Webster’s Dictionary defines the word “uncommon” as not ordinarily encountered. If you have seen any social media accounts from staff members of George Mason’s wrestling team, you’ll notice that all of their tweets include the phrase #BeUncommon. Head Coach Frank Beasley’s office is adorned with the team’s logo and the motto sitting directly below. The wrestling room has it written on the walls. Be Uncommon isn’t just a catchy social media gimmick for Beasley’s team, it’s a way of life. The phrase is a compass from which to guide team members not only through their wrestling careers but also in their studies, their social life and in their personal relationships. At the end of practice, Beasley felt like some of the team’s younger members needed a refresher on the team’s motto. All of the veterans shared their definition of Being Uncommon and what it means to them. Senior 285 lb NCAA Qualifier Matt Voss’ explanation is, “doing the right thing, even if everyone else hates your for it. Getting to bed on time, eating the right foods, doing the all small things that no one else wants to do, to be great, to do something that you don’t see very often. “ While each returning wrestler had a slightly different, personalized variation of what Being Uncommon means, it is evident that they have bought into the vision that Beasley and his coaching staff have presented.
As the practice winds down, Beasley can be overheard reminding his team about the recent success story of one of his former pupils at NC State, 2018 197 lb NCAA Champion Michael Macchiavello. “How many scholarship offers did Michael Macchiavello get,” Beasley yells. The answer, which he would provide is none. Not just at the DI level, DII and NAIA, as well. “He was a tough kid that worked his butt off” Beasley stated. You can see why Beasley brings this up to the current crop of Patriot wrestlers, none of which were blue-chip recruits coming out of high school. Even without a roster full of wrestlers that have high school All-American pedigrees, the entire GMU staff believes that they have multiple kids that will come out of the woodwork this year and surprise followers of the DI scene.
Beasley himself personifies the role of the underdog that outworked his competition and chose to Be Uncommon. After earning NJCAA All-American honors at Lincoln College, he finished his competitive career at Bloomsburg University where his highest finish was fourth in the EWL. Frank would go on to coach at his alma mater before moving to Buffalo, then Binghamton where he was on Pat Popolizio’s staff. In an assistant coaching scene dominated by wrestlers that were national champions and DI All-Americans, Beasley found a way to stand out by doing as Popolizio once said, “doing the things that everyone else won’t do. Within the rules, of course.” That work ethic earned him a place on Pat’s staff as he moved to NC State and they laid the foundation for a team that just finished fourth in the nation in 2018. Beasley had taken the head coaching position at George Mason before the 2017-18 season and inherited a program that was struggling, similarly to his first year at NC State. Volunteer Assistant Beau Donahue, one of Beasley’s recruits at NC State recalled his first year in Raleigh, with the team coming off a 63rd place finish at the 2013 NCAA Championships. He sees the parallels between his Wolfpack program and what they are building at George Mason, “I think Mason is in a very similar spot, we just don’t have the history that they (NC State) did.”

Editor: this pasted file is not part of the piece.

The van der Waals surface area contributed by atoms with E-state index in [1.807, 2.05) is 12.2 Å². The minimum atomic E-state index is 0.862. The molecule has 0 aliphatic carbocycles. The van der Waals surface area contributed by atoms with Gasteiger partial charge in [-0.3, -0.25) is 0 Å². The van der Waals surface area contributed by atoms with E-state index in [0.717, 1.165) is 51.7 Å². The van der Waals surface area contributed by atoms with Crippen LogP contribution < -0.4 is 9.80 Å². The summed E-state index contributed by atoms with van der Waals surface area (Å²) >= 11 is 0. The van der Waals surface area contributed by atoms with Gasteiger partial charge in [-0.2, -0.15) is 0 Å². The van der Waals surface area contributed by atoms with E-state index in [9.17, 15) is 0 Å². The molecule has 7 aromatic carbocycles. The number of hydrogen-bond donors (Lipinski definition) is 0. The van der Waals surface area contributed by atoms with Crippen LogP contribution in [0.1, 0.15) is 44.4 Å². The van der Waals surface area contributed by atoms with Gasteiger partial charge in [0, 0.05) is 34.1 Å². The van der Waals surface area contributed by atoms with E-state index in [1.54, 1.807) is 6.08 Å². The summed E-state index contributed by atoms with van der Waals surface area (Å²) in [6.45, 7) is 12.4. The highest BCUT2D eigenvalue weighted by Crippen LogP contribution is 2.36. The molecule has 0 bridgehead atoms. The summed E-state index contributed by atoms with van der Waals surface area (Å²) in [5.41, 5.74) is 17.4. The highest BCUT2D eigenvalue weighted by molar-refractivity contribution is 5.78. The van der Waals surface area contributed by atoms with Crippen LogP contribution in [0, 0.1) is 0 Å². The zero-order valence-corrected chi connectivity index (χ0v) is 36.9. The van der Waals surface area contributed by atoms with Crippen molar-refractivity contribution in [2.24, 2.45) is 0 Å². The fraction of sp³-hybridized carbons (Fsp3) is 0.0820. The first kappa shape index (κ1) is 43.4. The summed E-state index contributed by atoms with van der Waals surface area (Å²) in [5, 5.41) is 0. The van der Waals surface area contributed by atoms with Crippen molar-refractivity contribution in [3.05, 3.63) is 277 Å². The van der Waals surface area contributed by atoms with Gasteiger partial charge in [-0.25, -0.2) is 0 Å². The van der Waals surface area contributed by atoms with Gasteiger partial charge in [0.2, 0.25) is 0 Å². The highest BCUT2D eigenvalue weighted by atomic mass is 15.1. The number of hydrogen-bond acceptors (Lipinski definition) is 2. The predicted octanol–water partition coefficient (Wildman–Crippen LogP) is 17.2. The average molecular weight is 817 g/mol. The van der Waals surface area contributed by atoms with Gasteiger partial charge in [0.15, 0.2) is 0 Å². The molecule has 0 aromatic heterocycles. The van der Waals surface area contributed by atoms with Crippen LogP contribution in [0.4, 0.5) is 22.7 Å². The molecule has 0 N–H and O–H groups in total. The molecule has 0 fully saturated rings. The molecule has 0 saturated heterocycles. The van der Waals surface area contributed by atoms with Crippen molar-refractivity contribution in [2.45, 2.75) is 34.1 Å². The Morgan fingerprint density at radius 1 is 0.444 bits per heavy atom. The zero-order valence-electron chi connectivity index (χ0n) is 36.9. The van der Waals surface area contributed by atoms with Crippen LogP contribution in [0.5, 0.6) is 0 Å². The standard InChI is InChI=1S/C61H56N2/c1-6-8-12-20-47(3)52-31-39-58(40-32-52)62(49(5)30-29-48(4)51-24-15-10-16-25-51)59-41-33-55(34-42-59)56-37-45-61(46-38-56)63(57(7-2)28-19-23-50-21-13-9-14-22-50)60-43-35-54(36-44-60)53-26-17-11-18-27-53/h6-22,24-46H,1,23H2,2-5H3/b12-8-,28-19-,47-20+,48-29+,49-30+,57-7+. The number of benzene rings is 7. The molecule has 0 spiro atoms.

During Beasley’s first season the Patriots qualified three wrestlers for the NCAA Championships, which was their highest mark in 17 seasons. Two of those wrestlers return (Tejon Anthony and Matt Voss), along with a pair of talented transfers, NCAA qualifier Alex Madrigal and Colston DiBlasi. Below are interviews with the Mason coaching staff and those four wrestlers.
Head Coach Frank Beasley
Assistant Coach Camden Eppert
Assistant Coach Mason Beckman Part 1
Assistant Coach Mason Beckman Part 2
Volunteer Assistant Beau Donahue
NCAA Qualifier Alex Madrigal
NCAA Qualifier Tejon Anthony
NCAA Qualifier Matt Voss